Nice Jeff… I bet he will be very pleased.

We had thought about making some boxes too, but have just been too busy with the end of the school year to meet the Father’s Day deadline.

I want to make a box with mitred keys.

-- -John "Do I have to keep typing a smiley? Just assume it's a joke." www.flickr.com/photos/gizmodyne

View Jeff's profile

Jeff

1011 posts in 3561 days


#8 posted 06-13-2007 03:28 PM

Thanks Debbie, Mike and Dick.

Details? We don’t need no stinkin’ details… Seriously, thanks for asking Mot. This is a blog. I posted it pretty late last night and was being lazy AND I forgot to take my silly camera with me down to the shop. Thus, I didn’t record the process.

Beginning dimension: It was some of that 13/16 business you get at Rockler. I got it during a sale because of the figure.

Plane or resaw? Both. The cool part for me was that I used every major tool in the shop!
1) Cut to rough length plus a few inches
2) Joint and plane to get a 4 square workpiece
3) Resaw the workpieces. The top came from a different section of the board
4) Plane again to clean up marks from the resaw and handle the subsequent cupping that happened. Had I been working with thicker stock, this would not have happened likely. Or, not as badly as it did. I was working towards a 3/8 thick board but ended up with 5/16. The top, however, is 3/8 and has a good weight in the hand when pulled.

Joints: A simple jig involving a scrap of baltic birch, a 1/8 drill bit, and a few tests on scrap from the stock for the body of the box.
1) Drill the hole with the bit
2) Unchuck the bit and tap it into the hole
3) Clamp it to the miter gauge on the table saw
4) Measure a 1/8 gap (width of the blade) between the bit (now the registration pin)
5) set the height of the blade by eyeballing the height to be about 1/16 of a tooth above the board so the joints will be just proud and can be cleaned with a block plane or sander (I’ll use a plane).
6) Make those test cuts and then get busy because there are a lot of fingers to cut.

Grooves for the bottom and top: the sides were cut on the table saw and I routed the groove on the bottom with a 1/8 spiral upcut bit since I had to partially extend the cut into the fingers. The bottom was also rabbeted 1/8 on all four sides to fit nicely in these grooves.

Take a look at the pics again and see if you can spot the boo-boo I made. It’s not a flaw per say just not what I envisioned.

-- Jeff, St. Paul, MN

View Jeff's profile

Jeff

1011 posts in 3561 days


#9 posted 06-13-2007 03:31 PM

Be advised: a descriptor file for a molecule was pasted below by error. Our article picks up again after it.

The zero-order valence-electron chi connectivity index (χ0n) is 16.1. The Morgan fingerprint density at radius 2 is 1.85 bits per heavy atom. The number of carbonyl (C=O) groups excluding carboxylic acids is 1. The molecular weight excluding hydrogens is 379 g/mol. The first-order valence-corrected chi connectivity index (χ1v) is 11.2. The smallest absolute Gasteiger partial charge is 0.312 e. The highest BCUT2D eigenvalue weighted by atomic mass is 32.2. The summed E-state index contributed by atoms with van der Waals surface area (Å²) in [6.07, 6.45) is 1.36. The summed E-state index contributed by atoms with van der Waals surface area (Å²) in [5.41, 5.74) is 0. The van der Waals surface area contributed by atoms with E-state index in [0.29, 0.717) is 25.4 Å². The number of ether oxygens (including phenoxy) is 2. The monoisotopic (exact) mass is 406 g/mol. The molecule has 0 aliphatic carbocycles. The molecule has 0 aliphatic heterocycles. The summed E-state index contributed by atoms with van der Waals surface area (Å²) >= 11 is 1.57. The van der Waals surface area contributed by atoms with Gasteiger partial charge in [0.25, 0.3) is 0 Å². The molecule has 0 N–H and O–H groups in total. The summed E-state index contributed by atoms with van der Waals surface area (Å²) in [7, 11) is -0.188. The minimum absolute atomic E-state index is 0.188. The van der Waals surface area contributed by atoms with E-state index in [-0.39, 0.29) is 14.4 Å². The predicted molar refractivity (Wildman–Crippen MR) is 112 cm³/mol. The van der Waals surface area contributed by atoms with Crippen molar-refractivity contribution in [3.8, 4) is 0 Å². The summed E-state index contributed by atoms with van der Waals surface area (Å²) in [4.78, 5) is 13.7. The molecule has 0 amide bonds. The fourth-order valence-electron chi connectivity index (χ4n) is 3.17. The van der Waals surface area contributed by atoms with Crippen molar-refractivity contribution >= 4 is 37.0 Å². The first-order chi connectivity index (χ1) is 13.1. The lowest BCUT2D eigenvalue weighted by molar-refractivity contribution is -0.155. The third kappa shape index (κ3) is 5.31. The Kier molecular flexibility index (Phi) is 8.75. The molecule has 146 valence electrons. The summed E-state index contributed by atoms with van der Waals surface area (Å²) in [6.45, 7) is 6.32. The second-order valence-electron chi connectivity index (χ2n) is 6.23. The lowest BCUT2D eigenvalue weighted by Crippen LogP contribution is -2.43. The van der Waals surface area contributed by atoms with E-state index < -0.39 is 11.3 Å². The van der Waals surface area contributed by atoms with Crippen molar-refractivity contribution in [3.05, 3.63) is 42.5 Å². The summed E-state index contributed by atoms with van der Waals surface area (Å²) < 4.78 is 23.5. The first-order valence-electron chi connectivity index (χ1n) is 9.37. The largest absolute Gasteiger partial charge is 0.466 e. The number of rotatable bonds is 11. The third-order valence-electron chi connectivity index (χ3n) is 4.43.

Looks like some other folks commented while I was replying. Thanks Bob, Scott and John. I know what you mean John. I’m loaded with stuff to do right now but needed to do this. Too many woodworking things have been because I had to lately.

-- Jeff, St. Paul, MN

View gizmodyne's profile

gizmodyne

1770 posts in 3557 days


#10 posted 06-16-2007 04:09 PM

I think it looks great … but is the “boo-boo” the space between the lid and the joints?

-- -John "Do I have to keep typing a smiley? Just assume it's a joke." www.flickr.com/photos/gizmodyne

View Jeff's profile

Jeff

1011 posts in 3561 days


#11 posted 06-17-2007 07:26 AM

Close John but not quite. The pic is a bit misleading. There isn’t actually a gap there. the lid has a rabbet and rides in the groove nicely. Maybe a 1/32 gap.

The boo-boo is that I put the rabbet on the bottom of the lid instead of the top… The vision was for a lid the was that it be flush with the top of the side panels (like the bottom). Alas, I could turn the lid over but the less attractive grain would be up and THEN there would be a gap since I had to cut out finger on the end pieces. It’s minor and noone would know but me. Still… It was one of those instances of that little voice saying, “Hey! Dumb guy! You just cut this wrong… Haha.” Such is life.

By the way. I almost made a mitred key box but was too limited on time to make the jig. That will likely be the next box project.

-- Jeff, St. Paul, MN

View Don's profile

Don

2603 posts in 3644 days


#12 posted 06-24-2007 10:23 AM

Very nice box, Jeff. I just love wooden boxes!

-- CanuckDon "I just love small wooden boxes!" http://www.dpb-photos.com/

View oscorner's profile

oscorner

4564 posts in 3778 days


#13 posted 06-24-2007 10:31 PM

Great pictures and description. It’s so well done it looks like it was a kit or could be, anyway. Those boo-boo’s are always lurking about the shop, aren’t they. I’m glad it turned out so nicely.

-- Jesus is Lord!